While it may seem odd to commute between Gaza and New York, I’ve been working here off and on for almost three years, and the situation now is as bad as I have seen it. My photographer friends here tell me that Israel’s incursion into Rafah in spring of 2004 was worse—so many bodies piled up in one neighborhood that locals had to keep them in a walk-in vegetable cooler—but I wasn’t here for that. More than 100 people have died since what the Israelis are calling “Operation Summer Rains” began, and while a lot of them were militants, a lot of them were not.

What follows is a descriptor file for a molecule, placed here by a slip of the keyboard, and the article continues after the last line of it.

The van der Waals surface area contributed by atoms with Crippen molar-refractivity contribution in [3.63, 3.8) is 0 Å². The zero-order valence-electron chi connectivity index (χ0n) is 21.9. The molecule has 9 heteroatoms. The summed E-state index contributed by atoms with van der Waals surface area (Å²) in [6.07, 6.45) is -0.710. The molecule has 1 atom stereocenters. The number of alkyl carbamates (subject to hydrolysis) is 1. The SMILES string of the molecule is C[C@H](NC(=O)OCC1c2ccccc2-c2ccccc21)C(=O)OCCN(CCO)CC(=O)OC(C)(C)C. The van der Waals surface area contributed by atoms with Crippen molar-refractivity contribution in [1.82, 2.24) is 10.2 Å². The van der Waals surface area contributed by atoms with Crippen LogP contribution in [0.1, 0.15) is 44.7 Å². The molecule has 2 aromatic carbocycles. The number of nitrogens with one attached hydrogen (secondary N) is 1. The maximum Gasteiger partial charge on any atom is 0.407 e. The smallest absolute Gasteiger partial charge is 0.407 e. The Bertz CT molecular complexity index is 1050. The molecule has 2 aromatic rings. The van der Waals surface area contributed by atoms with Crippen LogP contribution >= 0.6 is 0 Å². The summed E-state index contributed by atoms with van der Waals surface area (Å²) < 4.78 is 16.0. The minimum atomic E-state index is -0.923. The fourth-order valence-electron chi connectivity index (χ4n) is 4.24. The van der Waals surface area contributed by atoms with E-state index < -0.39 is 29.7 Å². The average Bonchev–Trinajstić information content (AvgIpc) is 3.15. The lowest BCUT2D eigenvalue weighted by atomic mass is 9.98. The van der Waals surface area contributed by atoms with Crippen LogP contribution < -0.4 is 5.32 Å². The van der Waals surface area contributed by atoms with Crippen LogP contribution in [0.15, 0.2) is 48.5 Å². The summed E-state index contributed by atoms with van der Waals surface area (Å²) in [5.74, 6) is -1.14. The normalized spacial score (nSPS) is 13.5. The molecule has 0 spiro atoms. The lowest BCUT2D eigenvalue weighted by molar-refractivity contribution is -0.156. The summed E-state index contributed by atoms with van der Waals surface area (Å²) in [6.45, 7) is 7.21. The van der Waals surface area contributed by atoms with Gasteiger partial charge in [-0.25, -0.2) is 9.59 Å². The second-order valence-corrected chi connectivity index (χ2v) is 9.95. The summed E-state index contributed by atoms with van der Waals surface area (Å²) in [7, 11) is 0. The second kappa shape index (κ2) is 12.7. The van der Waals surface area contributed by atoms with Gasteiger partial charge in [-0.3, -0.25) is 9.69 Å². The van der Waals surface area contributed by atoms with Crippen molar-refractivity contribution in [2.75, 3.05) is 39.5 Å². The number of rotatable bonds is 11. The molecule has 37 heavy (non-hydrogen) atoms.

Most days here in Gaza begin in the morgue. My driver and fixer, Mahdi, picks me up at my occasionally air-conditioned hotel in the morning and we head to whatever hospital is closest to wherever the Israelis are currently. The Israelis have been moving around a lot—a few days here, a few days there. The militants tend to operate only in their own neighborhoods, so the press corps has been speculating that the Israelis are trying to attract the most intense militants in each area to the tanks and then kill them all. Whatever the plan is, that has certainly become one of the results. The problem, of course, is that these clashes are taking place in and around residential neighborhoods, so every time a tank shell misses the militants, there’s a good chance it’ll hit someone’s home or someone’s kid.